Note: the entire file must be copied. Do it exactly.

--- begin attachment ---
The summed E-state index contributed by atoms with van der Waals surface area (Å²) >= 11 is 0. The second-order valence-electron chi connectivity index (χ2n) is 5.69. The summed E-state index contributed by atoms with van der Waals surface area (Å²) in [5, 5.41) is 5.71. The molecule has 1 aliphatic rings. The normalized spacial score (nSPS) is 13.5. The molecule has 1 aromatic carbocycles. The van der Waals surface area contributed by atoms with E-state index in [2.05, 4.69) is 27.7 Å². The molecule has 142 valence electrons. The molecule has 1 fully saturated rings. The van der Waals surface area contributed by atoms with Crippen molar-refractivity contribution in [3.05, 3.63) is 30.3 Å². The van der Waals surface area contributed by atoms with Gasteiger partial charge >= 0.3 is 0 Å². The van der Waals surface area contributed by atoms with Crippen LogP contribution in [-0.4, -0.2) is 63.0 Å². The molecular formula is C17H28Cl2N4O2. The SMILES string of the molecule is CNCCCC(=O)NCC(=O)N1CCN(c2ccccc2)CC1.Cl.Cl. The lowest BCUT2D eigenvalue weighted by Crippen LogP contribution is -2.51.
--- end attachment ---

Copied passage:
The summed E-state index contributed by atoms with van der Waals surface area (Å²) >= 11 is 0. The second-order valence-electron chi connectivity index (χ2n) is 5.69. The summed E-state index contributed by atoms with van der Waals surface area (Å²) in [5, 5.41) is 5.71. The molecule has 1 aliphatic rings. The normalized spacial score (nSPS) is 13.5. The molecule has 1 aromatic carbocycles. The van der Waals surface area contributed by atoms with E-state index in [2.05, 4.69) is 27.7 Å². The molecule has 142 valence electrons. The molecule has 1 fully saturated rings. The van der Waals surface area contributed by atoms with Crippen molar-refractivity contribution in [3.05, 3.63) is 30.3 Å². The van der Waals surface area contributed by atoms with Gasteiger partial charge >= 0.3 is 0 Å². The van der Waals surface area contributed by atoms with Crippen LogP contribution in [-0.4, -0.2) is 63.0 Å². The molecular formula is C17H28Cl2N4O2. The SMILES string of the molecule is CNCCCC(=O)NCC(=O)N1CCN(c2ccccc2)CC1.Cl.Cl. The lowest BCUT2D eigenvalue weighted by Crippen LogP contribution is -2.51.